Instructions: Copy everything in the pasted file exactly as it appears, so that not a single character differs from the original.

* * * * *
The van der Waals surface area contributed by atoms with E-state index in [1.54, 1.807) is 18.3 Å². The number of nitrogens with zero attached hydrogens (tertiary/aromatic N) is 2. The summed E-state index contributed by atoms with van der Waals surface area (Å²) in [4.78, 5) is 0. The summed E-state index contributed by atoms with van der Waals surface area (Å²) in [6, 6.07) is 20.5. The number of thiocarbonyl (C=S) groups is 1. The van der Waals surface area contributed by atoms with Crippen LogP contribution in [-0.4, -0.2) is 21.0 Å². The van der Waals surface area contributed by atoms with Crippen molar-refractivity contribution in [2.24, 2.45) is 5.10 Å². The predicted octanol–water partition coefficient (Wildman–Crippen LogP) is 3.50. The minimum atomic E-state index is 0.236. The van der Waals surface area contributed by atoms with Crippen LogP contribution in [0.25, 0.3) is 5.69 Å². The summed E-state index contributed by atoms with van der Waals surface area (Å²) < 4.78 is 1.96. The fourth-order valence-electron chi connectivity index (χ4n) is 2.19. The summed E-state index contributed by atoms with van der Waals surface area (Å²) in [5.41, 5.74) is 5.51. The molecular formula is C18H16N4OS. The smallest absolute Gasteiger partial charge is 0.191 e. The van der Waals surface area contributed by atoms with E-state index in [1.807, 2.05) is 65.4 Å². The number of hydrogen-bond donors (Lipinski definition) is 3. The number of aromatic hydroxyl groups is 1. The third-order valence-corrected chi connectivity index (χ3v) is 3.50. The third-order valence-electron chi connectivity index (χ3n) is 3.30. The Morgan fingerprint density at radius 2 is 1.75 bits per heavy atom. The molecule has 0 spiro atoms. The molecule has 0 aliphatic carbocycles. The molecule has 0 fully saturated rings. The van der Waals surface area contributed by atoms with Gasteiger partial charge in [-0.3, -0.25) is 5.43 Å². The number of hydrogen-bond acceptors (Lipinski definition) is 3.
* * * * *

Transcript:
The van der Waals surface area contributed by atoms with E-state index in [1.54, 1.807) is 18.3 Å². The number of nitrogens with zero attached hydrogens (tertiary/aromatic N) is 2. The summed E-state index contributed by atoms with van der Waals surface area (Å²) in [4.78, 5) is 0. The summed E-state index contributed by atoms with van der Waals surface area (Å²) in [6, 6.07) is 20.5. The number of thiocarbonyl (C=S) groups is 1. The van der Waals surface area contributed by atoms with Crippen LogP contribution in [-0.4, -0.2) is 21.0 Å². The van der Waals surface area contributed by atoms with Crippen molar-refractivity contribution in [2.24, 2.45) is 5.10 Å². The predicted octanol–water partition coefficient (Wildman–Crippen LogP) is 3.50. The minimum atomic E-state index is 0.236. The van der Waals surface area contributed by atoms with Crippen LogP contribution in [0.25, 0.3) is 5.69 Å². The summed E-state index contributed by atoms with van der Waals surface area (Å²) < 4.78 is 1.96. The fourth-order valence-electron chi connectivity index (χ4n) is 2.19. The summed E-state index contributed by atoms with van der Waals surface area (Å²) in [5.41, 5.74) is 5.51. The molecular formula is C18H16N4OS. The smallest absolute Gasteiger partial charge is 0.191 e. The van der Waals surface area contributed by atoms with E-state index in [1.807, 2.05) is 65.4 Å². The number of hydrogen-bond donors (Lipinski definition) is 3. The number of aromatic hydroxyl groups is 1. The third-order valence-corrected chi connectivity index (χ3v) is 3.50. The third-order valence-electron chi connectivity index (χ3n) is 3.30. The Morgan fingerprint density at radius 2 is 1.75 bits per heavy atom. The molecule has 0 spiro atoms. The molecule has 0 aliphatic carbocycles. The molecule has 0 fully saturated rings. The van der Waals surface area contributed by atoms with Gasteiger partial charge in [-0.3, -0.25) is 5.43 Å². The number of hydrogen-bond acceptors (Lipinski definition) is 3.